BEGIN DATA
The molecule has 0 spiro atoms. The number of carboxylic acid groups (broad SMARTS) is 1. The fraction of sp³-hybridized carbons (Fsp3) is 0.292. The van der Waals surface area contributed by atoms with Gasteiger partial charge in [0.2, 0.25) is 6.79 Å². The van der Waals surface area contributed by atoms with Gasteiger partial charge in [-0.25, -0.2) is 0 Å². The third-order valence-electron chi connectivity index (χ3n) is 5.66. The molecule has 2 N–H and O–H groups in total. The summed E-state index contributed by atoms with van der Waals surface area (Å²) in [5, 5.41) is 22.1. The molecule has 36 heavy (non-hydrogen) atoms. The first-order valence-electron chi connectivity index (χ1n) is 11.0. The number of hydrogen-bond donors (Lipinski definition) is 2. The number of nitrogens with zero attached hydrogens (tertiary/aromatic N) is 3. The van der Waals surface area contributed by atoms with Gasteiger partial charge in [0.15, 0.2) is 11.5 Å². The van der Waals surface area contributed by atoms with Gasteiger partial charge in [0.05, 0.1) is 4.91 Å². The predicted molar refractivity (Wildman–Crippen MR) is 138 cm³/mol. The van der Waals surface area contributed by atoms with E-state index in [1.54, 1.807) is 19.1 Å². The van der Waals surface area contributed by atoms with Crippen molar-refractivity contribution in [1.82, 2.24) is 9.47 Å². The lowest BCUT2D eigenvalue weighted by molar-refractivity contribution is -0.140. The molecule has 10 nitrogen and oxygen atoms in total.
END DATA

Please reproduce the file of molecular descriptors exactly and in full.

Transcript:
The molecule has 0 spiro atoms. The number of carboxylic acid groups (broad SMARTS) is 1. The fraction of sp³-hybridized carbons (Fsp3) is 0.292. The van der Waals surface area contributed by atoms with Gasteiger partial charge in [0.2, 0.25) is 6.79 Å². The van der Waals surface area contributed by atoms with Gasteiger partial charge in [-0.25, -0.2) is 0 Å². The third-order valence-electron chi connectivity index (χ3n) is 5.66. The molecule has 2 N–H and O–H groups in total. The summed E-state index contributed by atoms with van der Waals surface area (Å²) in [5, 5.41) is 22.1. The molecule has 36 heavy (non-hydrogen) atoms. The first-order valence-electron chi connectivity index (χ1n) is 11.0. The number of hydrogen-bond donors (Lipinski definition) is 2. The number of nitrogens with zero attached hydrogens (tertiary/aromatic N) is 3. The van der Waals surface area contributed by atoms with Gasteiger partial charge in [0.15, 0.2) is 11.5 Å². The van der Waals surface area contributed by atoms with Gasteiger partial charge in [0.05, 0.1) is 4.91 Å². The predicted molar refractivity (Wildman–Crippen MR) is 138 cm³/mol. The van der Waals surface area contributed by atoms with E-state index in [1.54, 1.807) is 19.1 Å². The van der Waals surface area contributed by atoms with Crippen molar-refractivity contribution in [1.82, 2.24) is 9.47 Å². The lowest BCUT2D eigenvalue weighted by molar-refractivity contribution is -0.140. The molecule has 10 nitrogen and oxygen atoms in total.